The Panel’s view is that the Complainant has shown it has rights in the name Verizon and, as the Respondent has agreed to transfer the Domain Name to the Complainant and has not done so, the Respondent has no legitimate interest in the Domain Name and is currently holding the Domain Name in bad faith. The Respondent has given no reasons why the “Verizon” name was adopted and the inference could be drawn that the name was adopted in bad faith.
However, it has been held that in circumstances such as this where the
Respondent has not contested the transfer of the Domain Name and agrees to
transfer the Domain Name to the Complainant, the Panel may decide to forego the lengthy traditional UDRP analysis and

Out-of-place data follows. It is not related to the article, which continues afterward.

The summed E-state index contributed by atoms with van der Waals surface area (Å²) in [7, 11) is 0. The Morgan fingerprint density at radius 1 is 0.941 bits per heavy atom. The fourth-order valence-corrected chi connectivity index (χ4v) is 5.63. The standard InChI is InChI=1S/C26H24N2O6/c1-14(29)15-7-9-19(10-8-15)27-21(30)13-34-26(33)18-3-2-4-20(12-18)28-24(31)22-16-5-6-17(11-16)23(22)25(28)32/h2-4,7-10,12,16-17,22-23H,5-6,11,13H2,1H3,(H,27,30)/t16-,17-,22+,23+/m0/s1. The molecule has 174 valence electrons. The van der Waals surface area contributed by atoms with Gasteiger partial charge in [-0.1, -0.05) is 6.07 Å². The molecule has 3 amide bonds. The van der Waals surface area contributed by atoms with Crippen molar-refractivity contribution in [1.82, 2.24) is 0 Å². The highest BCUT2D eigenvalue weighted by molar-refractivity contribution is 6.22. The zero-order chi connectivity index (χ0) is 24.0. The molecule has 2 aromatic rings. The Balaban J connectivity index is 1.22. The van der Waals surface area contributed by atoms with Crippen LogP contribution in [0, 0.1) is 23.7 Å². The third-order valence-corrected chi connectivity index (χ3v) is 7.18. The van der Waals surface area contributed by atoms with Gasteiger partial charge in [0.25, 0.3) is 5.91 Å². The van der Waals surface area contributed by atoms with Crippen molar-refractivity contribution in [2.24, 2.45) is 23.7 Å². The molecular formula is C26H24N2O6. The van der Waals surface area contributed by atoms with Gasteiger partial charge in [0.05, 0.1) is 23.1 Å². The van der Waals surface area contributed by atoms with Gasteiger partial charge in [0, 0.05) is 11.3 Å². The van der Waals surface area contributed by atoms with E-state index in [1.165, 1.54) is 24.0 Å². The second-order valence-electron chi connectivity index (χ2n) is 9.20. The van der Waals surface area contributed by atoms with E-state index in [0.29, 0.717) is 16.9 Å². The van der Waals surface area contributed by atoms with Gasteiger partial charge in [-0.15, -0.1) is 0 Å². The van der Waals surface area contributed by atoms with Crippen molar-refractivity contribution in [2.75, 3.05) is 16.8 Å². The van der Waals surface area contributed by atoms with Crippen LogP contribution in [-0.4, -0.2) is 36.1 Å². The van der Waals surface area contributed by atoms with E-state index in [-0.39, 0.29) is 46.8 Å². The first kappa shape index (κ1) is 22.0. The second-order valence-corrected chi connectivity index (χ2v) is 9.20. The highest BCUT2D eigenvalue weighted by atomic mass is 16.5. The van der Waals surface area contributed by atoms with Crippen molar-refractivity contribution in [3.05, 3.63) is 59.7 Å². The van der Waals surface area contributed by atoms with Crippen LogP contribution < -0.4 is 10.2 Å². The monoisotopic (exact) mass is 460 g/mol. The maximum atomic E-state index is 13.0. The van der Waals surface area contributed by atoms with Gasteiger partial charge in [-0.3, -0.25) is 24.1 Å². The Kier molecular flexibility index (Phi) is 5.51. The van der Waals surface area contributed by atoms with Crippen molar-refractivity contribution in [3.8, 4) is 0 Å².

order an immediate transfer of the <verizoncapital.com>
domain name. See Boehringer Ingelheim Int’l GmbH
v. Modern Ltd. – Cayman Web Dev., FA 133625 (Nat. Arb. Forum
Having established all three elements required under the ICANN Policy and having reviewed the Complainant’s request for relief and the Respondent’s consent to that relief with legal advice the Panel concludes that relief shall be GRANTED.
Accordingly, it is Ordered that the <verizoncapital.com> domain name be TRANSFERRED from Respondent to Complainant.
Dawn Osborne, Palmer Biggs Legal, Panelist
Dated: 13 July 2009